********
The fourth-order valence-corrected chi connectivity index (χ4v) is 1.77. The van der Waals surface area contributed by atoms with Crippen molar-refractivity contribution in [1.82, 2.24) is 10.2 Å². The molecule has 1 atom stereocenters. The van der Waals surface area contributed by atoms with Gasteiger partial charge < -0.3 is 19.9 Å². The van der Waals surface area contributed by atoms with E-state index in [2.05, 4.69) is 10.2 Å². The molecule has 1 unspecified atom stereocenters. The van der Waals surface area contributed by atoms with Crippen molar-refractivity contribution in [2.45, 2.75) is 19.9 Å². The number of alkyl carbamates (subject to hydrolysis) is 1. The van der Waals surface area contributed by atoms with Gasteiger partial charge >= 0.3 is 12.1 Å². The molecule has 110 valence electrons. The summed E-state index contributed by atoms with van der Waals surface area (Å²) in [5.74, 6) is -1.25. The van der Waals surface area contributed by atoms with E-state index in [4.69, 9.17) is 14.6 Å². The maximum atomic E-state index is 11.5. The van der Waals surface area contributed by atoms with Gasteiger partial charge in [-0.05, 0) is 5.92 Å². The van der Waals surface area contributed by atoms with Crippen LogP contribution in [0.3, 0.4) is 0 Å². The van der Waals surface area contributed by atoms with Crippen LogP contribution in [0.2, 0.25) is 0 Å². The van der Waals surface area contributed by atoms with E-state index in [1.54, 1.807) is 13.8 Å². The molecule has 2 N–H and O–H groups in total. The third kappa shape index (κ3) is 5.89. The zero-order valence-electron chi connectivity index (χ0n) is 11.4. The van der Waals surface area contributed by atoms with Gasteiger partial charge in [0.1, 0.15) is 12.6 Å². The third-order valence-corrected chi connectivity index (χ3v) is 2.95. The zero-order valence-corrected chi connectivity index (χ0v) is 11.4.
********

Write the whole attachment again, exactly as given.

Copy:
The fourth-order valence-corrected chi connectivity index (χ4v) is 1.77. The van der Waals surface area contributed by atoms with Crippen molar-refractivity contribution in [1.82, 2.24) is 10.2 Å². The molecule has 1 atom stereocenters. The van der Waals surface area contributed by atoms with Gasteiger partial charge < -0.3 is 19.9 Å². The van der Waals surface area contributed by atoms with E-state index in [2.05, 4.69) is 10.2 Å². The molecule has 1 unspecified atom stereocenters. The van der Waals surface area contributed by atoms with Crippen molar-refractivity contribution in [2.45, 2.75) is 19.9 Å². The number of alkyl carbamates (subject to hydrolysis) is 1. The van der Waals surface area contributed by atoms with Gasteiger partial charge >= 0.3 is 12.1 Å². The molecule has 110 valence electrons. The summed E-state index contributed by atoms with van der Waals surface area (Å²) in [5.74, 6) is -1.25. The van der Waals surface area contributed by atoms with E-state index in [4.69, 9.17) is 14.6 Å². The maximum atomic E-state index is 11.5. The van der Waals surface area contributed by atoms with Gasteiger partial charge in [-0.05, 0) is 5.92 Å². The van der Waals surface area contributed by atoms with Crippen LogP contribution in [0.3, 0.4) is 0 Å². The van der Waals surface area contributed by atoms with Crippen LogP contribution in [0.2, 0.25) is 0 Å². The van der Waals surface area contributed by atoms with E-state index in [1.54, 1.807) is 13.8 Å². The molecule has 2 N–H and O–H groups in total. The third kappa shape index (κ3) is 5.89. The zero-order valence-electron chi connectivity index (χ0n) is 11.4. The van der Waals surface area contributed by atoms with Gasteiger partial charge in [0.1, 0.15) is 12.6 Å². The third-order valence-corrected chi connectivity index (χ3v) is 2.95. The zero-order valence-corrected chi connectivity index (χ0v) is 11.4.